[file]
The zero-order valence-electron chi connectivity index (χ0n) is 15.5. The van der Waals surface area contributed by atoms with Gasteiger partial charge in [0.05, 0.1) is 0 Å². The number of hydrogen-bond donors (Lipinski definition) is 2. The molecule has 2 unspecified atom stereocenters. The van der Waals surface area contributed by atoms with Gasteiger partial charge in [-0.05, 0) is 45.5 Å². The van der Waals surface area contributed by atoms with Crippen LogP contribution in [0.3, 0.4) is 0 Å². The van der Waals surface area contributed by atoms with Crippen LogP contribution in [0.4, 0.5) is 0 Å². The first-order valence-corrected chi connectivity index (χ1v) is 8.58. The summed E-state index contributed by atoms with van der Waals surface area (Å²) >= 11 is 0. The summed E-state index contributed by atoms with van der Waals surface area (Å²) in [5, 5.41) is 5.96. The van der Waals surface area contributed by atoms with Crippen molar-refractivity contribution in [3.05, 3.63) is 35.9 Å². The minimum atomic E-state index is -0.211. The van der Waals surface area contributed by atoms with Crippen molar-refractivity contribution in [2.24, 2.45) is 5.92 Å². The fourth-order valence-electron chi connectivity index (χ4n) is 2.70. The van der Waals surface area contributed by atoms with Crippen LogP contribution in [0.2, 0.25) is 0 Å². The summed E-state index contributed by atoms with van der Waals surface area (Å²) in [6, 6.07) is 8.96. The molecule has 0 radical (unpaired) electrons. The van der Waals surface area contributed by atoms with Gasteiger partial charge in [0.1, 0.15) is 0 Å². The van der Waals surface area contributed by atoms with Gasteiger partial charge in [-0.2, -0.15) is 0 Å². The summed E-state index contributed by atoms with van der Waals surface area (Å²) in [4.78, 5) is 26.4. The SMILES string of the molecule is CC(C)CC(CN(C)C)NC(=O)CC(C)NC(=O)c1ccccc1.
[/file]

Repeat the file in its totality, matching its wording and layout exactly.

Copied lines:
The zero-order valence-electron chi connectivity index (χ0n) is 15.5. The van der Waals surface area contributed by atoms with Gasteiger partial charge in [0.05, 0.1) is 0 Å². The number of hydrogen-bond donors (Lipinski definition) is 2. The molecule has 2 unspecified atom stereocenters. The van der Waals surface area contributed by atoms with Gasteiger partial charge in [-0.05, 0) is 45.5 Å². The van der Waals surface area contributed by atoms with Crippen LogP contribution in [0.3, 0.4) is 0 Å². The van der Waals surface area contributed by atoms with Crippen LogP contribution in [0.4, 0.5) is 0 Å². The first-order valence-corrected chi connectivity index (χ1v) is 8.58. The summed E-state index contributed by atoms with van der Waals surface area (Å²) >= 11 is 0. The summed E-state index contributed by atoms with van der Waals surface area (Å²) in [5, 5.41) is 5.96. The van der Waals surface area contributed by atoms with Crippen molar-refractivity contribution in [3.05, 3.63) is 35.9 Å². The minimum atomic E-state index is -0.211. The van der Waals surface area contributed by atoms with Crippen molar-refractivity contribution in [2.24, 2.45) is 5.92 Å². The fourth-order valence-electron chi connectivity index (χ4n) is 2.70. The van der Waals surface area contributed by atoms with Crippen LogP contribution in [0.2, 0.25) is 0 Å². The summed E-state index contributed by atoms with van der Waals surface area (Å²) in [6, 6.07) is 8.96. The molecule has 0 radical (unpaired) electrons. The van der Waals surface area contributed by atoms with Gasteiger partial charge in [0.1, 0.15) is 0 Å². The van der Waals surface area contributed by atoms with Gasteiger partial charge in [-0.2, -0.15) is 0 Å². The summed E-state index contributed by atoms with van der Waals surface area (Å²) in [4.78, 5) is 26.4. The SMILES string of the molecule is CC(C)CC(CN(C)C)NC(=O)CC(C)NC(=O)c1ccccc1.